Is the toxicity of adjuvant aromatase inhibitor therapy underestimated? Complementary information from patient-reported outcomes (PROs)

Oberguggenberger,A.; Hubalek,M.; Sztankay,M.; Meraner,V.; Beer,B.; Oberacher,H.; Giesinger,J.; Kemmler,G.; Egle,D.; Gamper,E.M.; Sperner-Unterweger,B.; Holzner,B.
Adjuvant endocrine treatment-related adverse effects have a strong impact on patients' quality of life and thereby limit therapy's risk benefit ratio resulting in morbidity and treatment discontinuation. Still, many AI adverse effects remain untreated given that they are unrecognized by conservative methods (e.g., proxy ratings). The ability of complementary patient-reported outcomes (PROs) to provide a more comprehensive assessment of side-effects is to be explored. A cross-sectional study sample of 280 postmenopausal, early stage breast cancer patients was subjected to a comprehensive PRO assessment (FACT-B/+ES) at their after-care appointment. Prevalence and severity of patient-reported physical side-effects and psychosocial burden related to adjuvant AI therapy were compared with prevalences derived from pivotal phase IV trials (ATAC 2005, BIG1-98 2005). Across all symptom categories, highest prevalence rates were found for joint pain (59.6%), hot flushes (52%), lost interest in sexual intercourse (51.4%), and lack of energy (40.3%). Overall, PROs resulted in significantly higher prevalence rates as compared to physician ratings for all symptoms published in pivotal clinical trials except vaginal bleeding and nausea. The treatment duration exerted no significant impact on symptom frequency (P > 0.05). Established prevalence rates of endocrine treatment-related toxicity seem to be underestimated. The incorporation of PRO data should be mandatory or at least highly recommended in clinical treatment planning to arrive at a more accurate assessment of a patient's actual symptom burden enabling improved individualized management of side-effects and mediating the preservation of treatment adherence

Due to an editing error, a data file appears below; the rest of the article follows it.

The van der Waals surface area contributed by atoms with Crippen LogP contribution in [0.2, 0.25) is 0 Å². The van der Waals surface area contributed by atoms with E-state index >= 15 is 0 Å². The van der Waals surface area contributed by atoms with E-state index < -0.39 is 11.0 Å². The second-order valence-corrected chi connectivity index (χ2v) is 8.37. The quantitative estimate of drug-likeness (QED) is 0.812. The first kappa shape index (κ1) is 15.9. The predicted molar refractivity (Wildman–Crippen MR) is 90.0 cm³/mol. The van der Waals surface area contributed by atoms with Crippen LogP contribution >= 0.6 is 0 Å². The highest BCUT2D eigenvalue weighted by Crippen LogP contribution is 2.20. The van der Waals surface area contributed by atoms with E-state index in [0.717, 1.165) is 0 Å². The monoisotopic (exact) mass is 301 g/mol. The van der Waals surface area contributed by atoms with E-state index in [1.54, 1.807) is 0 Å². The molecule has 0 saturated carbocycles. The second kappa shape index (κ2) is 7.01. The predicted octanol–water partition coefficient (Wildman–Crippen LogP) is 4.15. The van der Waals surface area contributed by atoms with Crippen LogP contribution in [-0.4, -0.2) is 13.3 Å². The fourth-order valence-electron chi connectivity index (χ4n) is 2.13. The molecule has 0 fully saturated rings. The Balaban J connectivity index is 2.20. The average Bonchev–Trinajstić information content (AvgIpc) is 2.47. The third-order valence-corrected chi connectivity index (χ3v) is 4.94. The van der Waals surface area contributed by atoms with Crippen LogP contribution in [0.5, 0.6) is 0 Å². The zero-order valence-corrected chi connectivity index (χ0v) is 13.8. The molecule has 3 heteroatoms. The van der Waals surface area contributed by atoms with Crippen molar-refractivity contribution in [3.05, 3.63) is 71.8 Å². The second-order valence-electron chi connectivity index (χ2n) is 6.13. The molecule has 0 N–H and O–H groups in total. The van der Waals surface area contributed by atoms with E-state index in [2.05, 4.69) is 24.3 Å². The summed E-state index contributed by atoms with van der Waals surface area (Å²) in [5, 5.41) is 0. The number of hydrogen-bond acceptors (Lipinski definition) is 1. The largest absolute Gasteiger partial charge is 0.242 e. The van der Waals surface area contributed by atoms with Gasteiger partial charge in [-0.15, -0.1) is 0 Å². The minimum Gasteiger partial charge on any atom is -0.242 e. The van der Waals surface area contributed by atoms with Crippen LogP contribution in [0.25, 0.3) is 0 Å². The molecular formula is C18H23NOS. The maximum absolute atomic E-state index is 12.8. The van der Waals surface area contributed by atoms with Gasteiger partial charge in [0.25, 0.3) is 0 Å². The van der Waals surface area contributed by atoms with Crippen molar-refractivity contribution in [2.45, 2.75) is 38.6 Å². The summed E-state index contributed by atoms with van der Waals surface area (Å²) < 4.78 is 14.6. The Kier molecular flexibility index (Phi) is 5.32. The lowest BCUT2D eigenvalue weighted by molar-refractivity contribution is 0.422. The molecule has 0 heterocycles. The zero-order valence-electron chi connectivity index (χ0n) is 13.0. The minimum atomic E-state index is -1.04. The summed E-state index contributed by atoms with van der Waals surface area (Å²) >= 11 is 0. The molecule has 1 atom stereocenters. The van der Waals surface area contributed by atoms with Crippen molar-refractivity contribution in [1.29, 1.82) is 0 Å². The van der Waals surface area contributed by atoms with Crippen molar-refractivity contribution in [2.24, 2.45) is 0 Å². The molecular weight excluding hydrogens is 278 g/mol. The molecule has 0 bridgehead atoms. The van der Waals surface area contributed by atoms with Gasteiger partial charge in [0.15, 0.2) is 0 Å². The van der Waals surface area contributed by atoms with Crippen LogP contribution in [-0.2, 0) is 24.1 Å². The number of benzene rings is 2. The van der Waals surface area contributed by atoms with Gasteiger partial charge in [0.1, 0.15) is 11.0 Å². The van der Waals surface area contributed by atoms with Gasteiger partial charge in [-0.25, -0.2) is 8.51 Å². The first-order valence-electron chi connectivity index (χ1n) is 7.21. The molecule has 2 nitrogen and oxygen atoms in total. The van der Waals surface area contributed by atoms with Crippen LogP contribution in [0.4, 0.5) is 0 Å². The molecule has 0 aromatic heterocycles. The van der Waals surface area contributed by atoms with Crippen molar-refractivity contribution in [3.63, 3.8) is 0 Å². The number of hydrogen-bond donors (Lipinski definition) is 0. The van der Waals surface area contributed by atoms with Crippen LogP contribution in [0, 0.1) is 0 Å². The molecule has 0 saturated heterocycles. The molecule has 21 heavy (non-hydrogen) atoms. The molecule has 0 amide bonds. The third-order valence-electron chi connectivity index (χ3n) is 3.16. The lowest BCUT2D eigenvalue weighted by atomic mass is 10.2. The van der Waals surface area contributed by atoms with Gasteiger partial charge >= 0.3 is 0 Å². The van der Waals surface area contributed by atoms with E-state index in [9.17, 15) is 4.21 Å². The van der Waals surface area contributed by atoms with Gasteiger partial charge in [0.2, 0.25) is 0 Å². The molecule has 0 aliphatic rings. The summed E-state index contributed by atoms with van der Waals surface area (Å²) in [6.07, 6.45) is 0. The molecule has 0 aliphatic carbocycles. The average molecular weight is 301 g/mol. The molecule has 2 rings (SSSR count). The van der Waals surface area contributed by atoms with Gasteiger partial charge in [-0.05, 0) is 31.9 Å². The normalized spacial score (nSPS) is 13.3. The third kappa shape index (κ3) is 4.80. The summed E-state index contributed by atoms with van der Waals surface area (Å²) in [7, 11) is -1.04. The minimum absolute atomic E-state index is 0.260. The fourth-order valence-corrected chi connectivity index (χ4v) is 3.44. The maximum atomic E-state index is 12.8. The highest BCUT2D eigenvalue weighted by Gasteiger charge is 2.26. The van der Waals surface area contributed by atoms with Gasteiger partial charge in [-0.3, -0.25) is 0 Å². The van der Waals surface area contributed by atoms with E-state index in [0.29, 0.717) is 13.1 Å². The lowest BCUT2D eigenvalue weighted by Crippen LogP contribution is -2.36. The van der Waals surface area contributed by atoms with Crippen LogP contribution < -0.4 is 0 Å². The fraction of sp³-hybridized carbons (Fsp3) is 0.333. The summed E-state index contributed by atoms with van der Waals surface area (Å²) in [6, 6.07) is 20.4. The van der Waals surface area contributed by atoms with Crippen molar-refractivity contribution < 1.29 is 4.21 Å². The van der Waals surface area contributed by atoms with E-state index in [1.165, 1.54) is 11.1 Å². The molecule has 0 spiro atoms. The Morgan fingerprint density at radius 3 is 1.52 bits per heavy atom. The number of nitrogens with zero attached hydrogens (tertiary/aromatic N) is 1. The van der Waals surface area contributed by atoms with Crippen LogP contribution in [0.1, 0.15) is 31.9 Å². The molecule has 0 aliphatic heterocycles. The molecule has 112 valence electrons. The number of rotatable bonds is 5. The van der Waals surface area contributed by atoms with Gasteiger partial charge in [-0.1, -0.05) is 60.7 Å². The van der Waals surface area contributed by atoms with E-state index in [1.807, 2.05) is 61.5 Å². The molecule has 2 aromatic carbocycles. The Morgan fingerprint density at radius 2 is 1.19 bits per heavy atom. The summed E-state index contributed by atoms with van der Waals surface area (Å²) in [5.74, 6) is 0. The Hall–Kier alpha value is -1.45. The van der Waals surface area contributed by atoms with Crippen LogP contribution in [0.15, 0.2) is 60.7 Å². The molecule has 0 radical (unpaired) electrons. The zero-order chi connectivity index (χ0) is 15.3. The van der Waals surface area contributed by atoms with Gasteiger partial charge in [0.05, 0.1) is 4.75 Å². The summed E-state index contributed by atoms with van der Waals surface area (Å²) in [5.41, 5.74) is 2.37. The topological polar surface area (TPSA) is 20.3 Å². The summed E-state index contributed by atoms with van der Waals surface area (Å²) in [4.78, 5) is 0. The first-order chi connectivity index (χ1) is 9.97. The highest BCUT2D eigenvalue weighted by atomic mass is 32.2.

Breast Cancer Res.Treat. 2011 128(2):553-556
Tags: adverse effects; Austria; Cross-Sectional Studies; impact; methods; Nausea; Prevalence; RATIO; therapy; toxicity
PubMed: 21311968
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